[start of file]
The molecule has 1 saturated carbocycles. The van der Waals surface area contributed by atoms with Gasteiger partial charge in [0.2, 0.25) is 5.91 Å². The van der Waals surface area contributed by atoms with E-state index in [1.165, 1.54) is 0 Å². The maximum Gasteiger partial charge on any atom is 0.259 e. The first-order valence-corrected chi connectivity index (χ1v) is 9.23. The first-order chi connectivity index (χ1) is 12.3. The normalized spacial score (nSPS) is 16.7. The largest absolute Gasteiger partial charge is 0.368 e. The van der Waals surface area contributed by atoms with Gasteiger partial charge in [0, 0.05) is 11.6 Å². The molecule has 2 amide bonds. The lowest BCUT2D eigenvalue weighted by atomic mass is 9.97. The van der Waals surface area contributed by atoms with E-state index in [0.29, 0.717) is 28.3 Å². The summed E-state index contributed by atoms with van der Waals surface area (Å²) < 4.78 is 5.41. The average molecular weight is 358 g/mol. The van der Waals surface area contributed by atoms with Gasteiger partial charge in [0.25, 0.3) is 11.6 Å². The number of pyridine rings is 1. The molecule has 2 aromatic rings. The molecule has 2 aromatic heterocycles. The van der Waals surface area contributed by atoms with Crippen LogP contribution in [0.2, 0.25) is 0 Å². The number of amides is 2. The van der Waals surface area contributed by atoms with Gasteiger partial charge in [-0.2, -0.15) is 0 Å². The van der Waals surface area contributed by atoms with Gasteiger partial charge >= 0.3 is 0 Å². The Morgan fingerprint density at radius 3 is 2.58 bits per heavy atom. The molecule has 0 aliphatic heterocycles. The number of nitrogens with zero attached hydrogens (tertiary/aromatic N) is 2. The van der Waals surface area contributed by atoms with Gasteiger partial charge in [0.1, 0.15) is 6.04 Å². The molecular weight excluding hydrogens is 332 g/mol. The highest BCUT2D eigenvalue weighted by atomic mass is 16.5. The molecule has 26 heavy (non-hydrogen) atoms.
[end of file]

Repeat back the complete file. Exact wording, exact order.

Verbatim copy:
The molecule has 1 saturated carbocycles. The van der Waals surface area contributed by atoms with Gasteiger partial charge in [0.2, 0.25) is 5.91 Å². The van der Waals surface area contributed by atoms with E-state index in [1.165, 1.54) is 0 Å². The maximum Gasteiger partial charge on any atom is 0.259 e. The first-order valence-corrected chi connectivity index (χ1v) is 9.23. The first-order chi connectivity index (χ1) is 12.3. The normalized spacial score (nSPS) is 16.7. The largest absolute Gasteiger partial charge is 0.368 e. The van der Waals surface area contributed by atoms with Gasteiger partial charge in [0, 0.05) is 11.6 Å². The molecule has 2 amide bonds. The lowest BCUT2D eigenvalue weighted by atomic mass is 9.97. The van der Waals surface area contributed by atoms with E-state index in [0.29, 0.717) is 28.3 Å². The summed E-state index contributed by atoms with van der Waals surface area (Å²) < 4.78 is 5.41. The average molecular weight is 358 g/mol. The van der Waals surface area contributed by atoms with Gasteiger partial charge in [0.25, 0.3) is 11.6 Å². The number of pyridine rings is 1. The molecule has 2 aromatic rings. The molecule has 2 aromatic heterocycles. The van der Waals surface area contributed by atoms with Crippen LogP contribution in [0.2, 0.25) is 0 Å². The number of amides is 2. The van der Waals surface area contributed by atoms with Gasteiger partial charge in [-0.2, -0.15) is 0 Å². The van der Waals surface area contributed by atoms with Gasteiger partial charge >= 0.3 is 0 Å². The Morgan fingerprint density at radius 3 is 2.58 bits per heavy atom. The molecule has 0 aliphatic heterocycles. The number of nitrogens with zero attached hydrogens (tertiary/aromatic N) is 2. The van der Waals surface area contributed by atoms with Gasteiger partial charge in [0.1, 0.15) is 6.04 Å². The molecular weight excluding hydrogens is 332 g/mol. The highest BCUT2D eigenvalue weighted by atomic mass is 16.5. The molecule has 26 heavy (non-hydrogen) atoms.